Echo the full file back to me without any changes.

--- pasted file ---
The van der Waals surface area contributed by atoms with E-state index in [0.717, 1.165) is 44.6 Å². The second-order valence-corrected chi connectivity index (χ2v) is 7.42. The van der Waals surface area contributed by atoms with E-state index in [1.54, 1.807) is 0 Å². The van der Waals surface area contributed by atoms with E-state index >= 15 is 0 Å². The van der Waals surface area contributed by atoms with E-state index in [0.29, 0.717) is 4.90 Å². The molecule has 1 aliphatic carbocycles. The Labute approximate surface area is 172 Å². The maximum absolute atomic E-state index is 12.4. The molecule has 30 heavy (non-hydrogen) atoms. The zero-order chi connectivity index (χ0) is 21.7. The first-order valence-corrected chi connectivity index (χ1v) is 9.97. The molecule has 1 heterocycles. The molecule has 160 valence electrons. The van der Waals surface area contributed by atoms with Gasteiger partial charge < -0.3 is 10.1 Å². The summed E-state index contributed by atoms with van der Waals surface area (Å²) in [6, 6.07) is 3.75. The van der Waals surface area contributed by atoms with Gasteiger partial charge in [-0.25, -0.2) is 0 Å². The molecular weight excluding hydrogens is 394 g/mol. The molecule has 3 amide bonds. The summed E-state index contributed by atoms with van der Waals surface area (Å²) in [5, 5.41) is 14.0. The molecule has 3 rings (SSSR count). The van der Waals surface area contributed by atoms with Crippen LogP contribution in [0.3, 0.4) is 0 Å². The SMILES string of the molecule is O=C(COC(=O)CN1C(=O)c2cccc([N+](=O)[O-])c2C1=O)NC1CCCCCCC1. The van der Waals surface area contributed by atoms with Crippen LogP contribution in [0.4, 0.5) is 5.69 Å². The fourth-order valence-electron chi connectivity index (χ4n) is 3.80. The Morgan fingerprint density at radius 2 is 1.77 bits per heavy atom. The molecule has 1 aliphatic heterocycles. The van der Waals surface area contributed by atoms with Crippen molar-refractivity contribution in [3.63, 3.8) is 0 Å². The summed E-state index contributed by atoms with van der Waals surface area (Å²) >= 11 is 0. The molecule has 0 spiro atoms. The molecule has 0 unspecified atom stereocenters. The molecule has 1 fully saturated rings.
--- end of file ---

The van der Waals surface area contributed by atoms with E-state index in [0.717, 1.165) is 44.6 Å². The second-order valence-corrected chi connectivity index (χ2v) is 7.42. The van der Waals surface area contributed by atoms with E-state index in [1.54, 1.807) is 0 Å². The van der Waals surface area contributed by atoms with E-state index >= 15 is 0 Å². The van der Waals surface area contributed by atoms with E-state index in [0.29, 0.717) is 4.90 Å². The molecule has 1 aliphatic carbocycles. The Labute approximate surface area is 172 Å². The maximum absolute atomic E-state index is 12.4. The molecule has 30 heavy (non-hydrogen) atoms. The zero-order chi connectivity index (χ0) is 21.7. The first-order valence-corrected chi connectivity index (χ1v) is 9.97. The molecule has 1 heterocycles. The molecule has 160 valence electrons. The van der Waals surface area contributed by atoms with Gasteiger partial charge < -0.3 is 10.1 Å². The summed E-state index contributed by atoms with van der Waals surface area (Å²) in [6, 6.07) is 3.75. The van der Waals surface area contributed by atoms with Gasteiger partial charge in [-0.25, -0.2) is 0 Å². The molecular weight excluding hydrogens is 394 g/mol. The molecule has 3 amide bonds. The summed E-state index contributed by atoms with van der Waals surface area (Å²) in [5, 5.41) is 14.0. The molecule has 3 rings (SSSR count). The van der Waals surface area contributed by atoms with Crippen LogP contribution in [0.3, 0.4) is 0 Å². The SMILES string of the molecule is O=C(COC(=O)CN1C(=O)c2cccc([N+](=O)[O-])c2C1=O)NC1CCCCCCC1. The van der Waals surface area contributed by atoms with Crippen LogP contribution in [0.4, 0.5) is 5.69 Å². The fourth-order valence-electron chi connectivity index (χ4n) is 3.80. The Morgan fingerprint density at radius 2 is 1.77 bits per heavy atom. The molecule has 1 aliphatic heterocycles. The van der Waals surface area contributed by atoms with Crippen molar-refractivity contribution in [3.63, 3.8) is 0 Å². The summed E-state index contributed by atoms with van der Waals surface area (Å²) >= 11 is 0. The molecule has 0 spiro atoms. The molecule has 0 unspecified atom stereocenters. The molecule has 1 fully saturated rings.